This is more of a conceptual question about CUDA integration (CUDA.jl) with Optimization.jl

Does the CUDA integration speed up both compilation AND solving time, or just solving time?

This is more of a conceptual question about CUDA integration (CUDA.jl) with Optimization.jl

Does the CUDA integration speed up both compilation AND solving time, or just solving time?

Does Optimization.jl support CUDA integration?

Note that Optimization.jl does not implement the solution algorithms. It just forwards the problem to a solver backend. In most cases, these solvers do not support GPUs.

If Optimization does support CUDA and there is a solver which exploits GPUs, then I would expect the compilation time to be a little slower (because there is more work to do) and the solving time to be highly problem-dependent. In most cases, GPUs do not improve the performance of optimization algorithms. (As one exception, see https://github.com/sshin23/ExaModels.jl.)

Yes it’s used in a lot of examples throughout the ecosystem

https://docs.sciml.ai/NeuralPDE/stable/tutorials/gpu/

Note that we do have a set of solvers coming out soon that will GPU in some nice ways. That’s about 3 months out though, aiming for before JuliaCon.

Generally it depends, but usually the compilation is a little higher since most of the time there is at least some kernels to build due to broadcast. But there’s some work in Julia v1.11 for being able to cache some more of this so that should be helpful in the future.

Extremely dependent on the problem. Generally you need to have some kind of O(n^2) or O(n^3) behavior for it to make sense. Matrix multiplications (neural networks), LU-factorizations (stiff ODE solves), or something of the sort. If it’s a bunch of O(n) operations I would expect magic.

But note that there’s effectively 3 different ways that GPUs can be used here, and we shouldn’t conflate the 3.

- There’s doing GPU operations in the user’s
`f`

, where all the optimizer really needs to do is ensure that its operations keep the state on the GPU (to reduce memory overhead) and thus the core aspect of performance is whether your`f`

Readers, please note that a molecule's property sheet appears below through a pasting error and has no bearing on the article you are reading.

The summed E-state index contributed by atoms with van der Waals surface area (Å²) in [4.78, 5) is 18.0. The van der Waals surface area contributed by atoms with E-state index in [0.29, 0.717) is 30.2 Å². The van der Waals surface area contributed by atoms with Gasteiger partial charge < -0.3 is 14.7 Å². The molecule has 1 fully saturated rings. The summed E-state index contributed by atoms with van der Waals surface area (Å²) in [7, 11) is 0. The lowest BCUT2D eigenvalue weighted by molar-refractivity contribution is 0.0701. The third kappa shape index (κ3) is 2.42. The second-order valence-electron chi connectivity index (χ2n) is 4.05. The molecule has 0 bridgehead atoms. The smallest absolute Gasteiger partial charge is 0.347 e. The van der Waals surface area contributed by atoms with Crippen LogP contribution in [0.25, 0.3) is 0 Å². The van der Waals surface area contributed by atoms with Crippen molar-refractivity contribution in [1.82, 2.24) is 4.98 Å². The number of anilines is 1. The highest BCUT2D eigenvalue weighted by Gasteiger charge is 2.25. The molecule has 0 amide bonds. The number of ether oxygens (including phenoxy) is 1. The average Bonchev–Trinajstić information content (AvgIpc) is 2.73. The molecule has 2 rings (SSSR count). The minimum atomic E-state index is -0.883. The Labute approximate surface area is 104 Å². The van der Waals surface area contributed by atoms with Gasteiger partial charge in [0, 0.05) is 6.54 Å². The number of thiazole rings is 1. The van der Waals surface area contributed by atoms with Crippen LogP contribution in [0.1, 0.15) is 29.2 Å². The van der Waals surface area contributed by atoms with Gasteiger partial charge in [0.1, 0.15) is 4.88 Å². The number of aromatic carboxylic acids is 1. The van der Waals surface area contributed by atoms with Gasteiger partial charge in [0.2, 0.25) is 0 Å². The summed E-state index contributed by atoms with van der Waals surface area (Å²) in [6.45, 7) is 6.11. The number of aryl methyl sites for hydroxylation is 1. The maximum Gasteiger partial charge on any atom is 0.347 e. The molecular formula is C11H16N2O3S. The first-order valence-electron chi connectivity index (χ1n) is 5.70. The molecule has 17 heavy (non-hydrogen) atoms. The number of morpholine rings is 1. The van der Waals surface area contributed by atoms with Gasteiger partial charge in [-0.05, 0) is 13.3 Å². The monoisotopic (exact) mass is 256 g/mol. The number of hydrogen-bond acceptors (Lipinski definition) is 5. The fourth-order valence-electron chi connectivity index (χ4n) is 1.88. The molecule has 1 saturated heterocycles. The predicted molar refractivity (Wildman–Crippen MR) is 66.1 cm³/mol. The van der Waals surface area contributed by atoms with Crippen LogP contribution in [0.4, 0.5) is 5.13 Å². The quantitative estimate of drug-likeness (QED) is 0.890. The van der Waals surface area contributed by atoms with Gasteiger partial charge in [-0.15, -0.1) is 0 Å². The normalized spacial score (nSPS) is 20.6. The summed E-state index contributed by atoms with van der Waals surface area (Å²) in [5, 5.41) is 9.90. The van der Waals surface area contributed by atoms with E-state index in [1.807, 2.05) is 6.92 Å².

is suitable for GPUs. This is what you would do for very large state vectors, like the weight vector of a deep neural network. - There’s solving many optimizations simultaniously on GPUs. Basically GitHub - SciML/DiffEqGPU.jl: GPU-acceleration routines for DifferentialEquations.jl and the broader SciML scientific machine learning ecosystem but for Optimization.jl. While technically (1) can be used to implement this way (make a block sparse optimization problem), in practice that’s slow. In the DiffEqGPU paper we showed that is how PyTorch and Jax tend to do things and it’s about 20x-100x slower than building custom kernels (https://www.sciencedirect.com/science/article/abs/pii/S0045782523007156). We have some tooling coming out soon for doing similar things to DiffEqGPU but for nonlinear solving and optimization. For this is only basic algortihms (BFGS), on small enough problems to fit in GPU registers (so state vectors of size about 100 or so max), for the purpose of solving a parameterized problem over many paramaters really fast.
- Using GPUs as part of the optimization process. I.e., take a serial optimization and make it more parallel. This is where we have what I would think our coolest new project taking place, and I’ll withold details until the results are public. But basically, this is also a case where the problem wouldn’t be too big (state vector at most in the hundreds) where the optimization problem is hard.

So again, more details on (2) and (3) coming very soon (it’s been one of the big Julia Lab projects since the DiffEqGPU paper work was completed), but for now you can find the tutorials to do (1). Whether that is useful is largely dependent on context as described above.